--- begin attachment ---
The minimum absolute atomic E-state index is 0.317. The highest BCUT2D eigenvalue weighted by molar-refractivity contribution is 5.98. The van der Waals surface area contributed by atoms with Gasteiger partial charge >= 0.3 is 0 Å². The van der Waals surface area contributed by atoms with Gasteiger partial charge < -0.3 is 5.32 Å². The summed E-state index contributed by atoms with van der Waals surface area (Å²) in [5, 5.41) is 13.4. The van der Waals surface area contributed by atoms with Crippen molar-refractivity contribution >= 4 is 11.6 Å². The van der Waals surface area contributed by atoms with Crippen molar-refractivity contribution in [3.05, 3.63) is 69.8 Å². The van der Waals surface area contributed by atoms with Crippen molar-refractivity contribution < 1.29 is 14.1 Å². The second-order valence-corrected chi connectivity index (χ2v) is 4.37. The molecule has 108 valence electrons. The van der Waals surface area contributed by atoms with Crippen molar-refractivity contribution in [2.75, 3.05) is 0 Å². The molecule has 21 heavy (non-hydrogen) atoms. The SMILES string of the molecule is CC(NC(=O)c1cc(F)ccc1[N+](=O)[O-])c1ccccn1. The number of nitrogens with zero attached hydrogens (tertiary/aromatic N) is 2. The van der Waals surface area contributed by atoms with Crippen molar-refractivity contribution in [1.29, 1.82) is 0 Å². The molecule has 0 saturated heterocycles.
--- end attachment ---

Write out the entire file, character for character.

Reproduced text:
The minimum absolute atomic E-state index is 0.317. The highest BCUT2D eigenvalue weighted by molar-refractivity contribution is 5.98. The van der Waals surface area contributed by atoms with Gasteiger partial charge >= 0.3 is 0 Å². The van der Waals surface area contributed by atoms with Gasteiger partial charge < -0.3 is 5.32 Å². The summed E-state index contributed by atoms with van der Waals surface area (Å²) in [5, 5.41) is 13.4. The van der Waals surface area contributed by atoms with Crippen molar-refractivity contribution >= 4 is 11.6 Å². The van der Waals surface area contributed by atoms with Crippen molar-refractivity contribution in [3.05, 3.63) is 69.8 Å². The van der Waals surface area contributed by atoms with Crippen molar-refractivity contribution < 1.29 is 14.1 Å². The second-order valence-corrected chi connectivity index (χ2v) is 4.37. The molecule has 108 valence electrons. The van der Waals surface area contributed by atoms with Crippen molar-refractivity contribution in [2.75, 3.05) is 0 Å². The molecule has 21 heavy (non-hydrogen) atoms. The SMILES string of the molecule is CC(NC(=O)c1cc(F)ccc1[N+](=O)[O-])c1ccccn1. The number of nitrogens with zero attached hydrogens (tertiary/aromatic N) is 2. The van der Waals surface area contributed by atoms with Crippen molar-refractivity contribution in [1.29, 1.82) is 0 Å². The molecule has 0 saturated heterocycles.